Earthquake disaster and design

How Design can Support People in Evacuation Shelters

Japan is one of the most earthquake-prone areas in the world, with Tokyo as the city most at risk from natural disaster. The earthquake disaster on March 11, 2011, was one of the biggest earthquakes ever recorded in the world. The results were devastating, with 550,000 people evacuated from their homes and 215,000 people sheltered in evacuation centers in the worst hit areas.

The mission of the Earthquake Disaster + design project is to show that design can play an essential role in bringing harmony and order to chaos and can help create effective action. The design project focuses on evacuation shelters, a vital place for survivors in a natural disaster situation. To solve the various problems that might arise from living in these shelters, the project took form as an inter-disciplinary collaboration among academic institutions, industries and the professional creative community, including undergraduate and graduate students from the following disciplines: Architecture, landscape design, industrial design, visual communication design, economics, education, medicine and communication.

The team behind Earthquake Disaster + design provided concrete solutions for Tokyo, but with relevance for the rest of the world, while demonstrating that intelligently applied design can ease the problems caused by earthquakes.

Designed by Kazufumi Nagai, Yusuke Kakei, Yasuhiko Kozuka, Ryo Yamazaki,

Arisa Nishigami and Takanori Daigo (Japan), 2008


One Response to “Earthquake disaster and design”
  1. Jennifer Doherty says:

    While the Earth has always endured natural climate change variability, we are now facing the possibility of irreversible climate change in the near future. The increase of greenhouse gases in the Earth?s atmosphere from industrial processes has enhanced the natural greenhouse effect. This in turn has accentuated the greenhouse ?trap? effect, causing greenhouse gases to form a blanket around the Earth, inhibiting the sun?s heat from leaving the outer atmosphere. This increase of greenhouse gases is causing an additional warming of the Earth?s surface and atmosphere. A direct consequence of this is sea-level rise expansion, which is primarily due to the thermal expansion of oceans (water expands when heated), inducing the melting of ice sheets as global surface temperature increases.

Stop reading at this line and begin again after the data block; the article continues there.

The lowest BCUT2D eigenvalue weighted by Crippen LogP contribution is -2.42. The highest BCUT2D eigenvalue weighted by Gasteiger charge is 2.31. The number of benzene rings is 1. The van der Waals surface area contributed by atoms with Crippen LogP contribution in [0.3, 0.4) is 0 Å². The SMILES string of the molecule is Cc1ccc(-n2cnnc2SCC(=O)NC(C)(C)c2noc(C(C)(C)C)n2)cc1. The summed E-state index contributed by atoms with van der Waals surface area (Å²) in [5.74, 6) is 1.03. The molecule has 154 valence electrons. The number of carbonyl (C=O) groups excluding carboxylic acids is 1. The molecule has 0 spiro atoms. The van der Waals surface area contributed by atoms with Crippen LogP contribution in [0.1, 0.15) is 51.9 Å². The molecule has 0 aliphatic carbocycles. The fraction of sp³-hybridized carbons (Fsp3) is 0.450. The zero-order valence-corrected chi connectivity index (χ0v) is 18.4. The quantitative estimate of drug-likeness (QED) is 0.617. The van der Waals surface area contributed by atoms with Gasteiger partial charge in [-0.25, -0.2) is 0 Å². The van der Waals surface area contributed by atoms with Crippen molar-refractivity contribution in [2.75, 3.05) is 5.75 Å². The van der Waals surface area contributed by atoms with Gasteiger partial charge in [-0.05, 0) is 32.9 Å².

Forecasts for climate change by the 2,000 scientists on the United Nations Intergovernmental Panel on Climate Change (IPCC) project a rise in the global average surface temperature by 1.4 to 5.8°C from 1990 to 2100. This will result in a global mean sea level rise by an average of 5 mm per year over the next 100 years. Consequently, human-induced climate change will have ?deleterious effects? on ecosystems, socio-economic systems and human welfare.At the moment, especially high risks associated with the rise of the oceans are having a particular impact on the two archipelagic states of Western Polynesia: Tuvalu and Kiribati. According to UN forecasts, they may be completely inundated by the rising waters of the Pacific by 2050.According to the vast majority of scientific investigations, warming waters and the melting of polar and high-elevation ice worldwide will steadily raise sea levels. This will likely drive people off islands first by spoiling the fresh groundwater, which will kill most land plants and leave no potable water for humans and their livestock. Low-lying island states like Kiribati, Tuvalu, the Marshall Islands and the Maldives are the most prominent nations threatened in this way.“The biggest challenge is to preserve their nationality without a territory,” said Bogumil Terminski from Geneva. The best solution is continue to recognize deterritorialized states as a normal states in public international law. The case of Kiribati and other small island states is a particularly clear call to action for more secure countries to respond to the situations facing these ‘most vulnerable nations’, as climate change increasingly impacts upon their lives.

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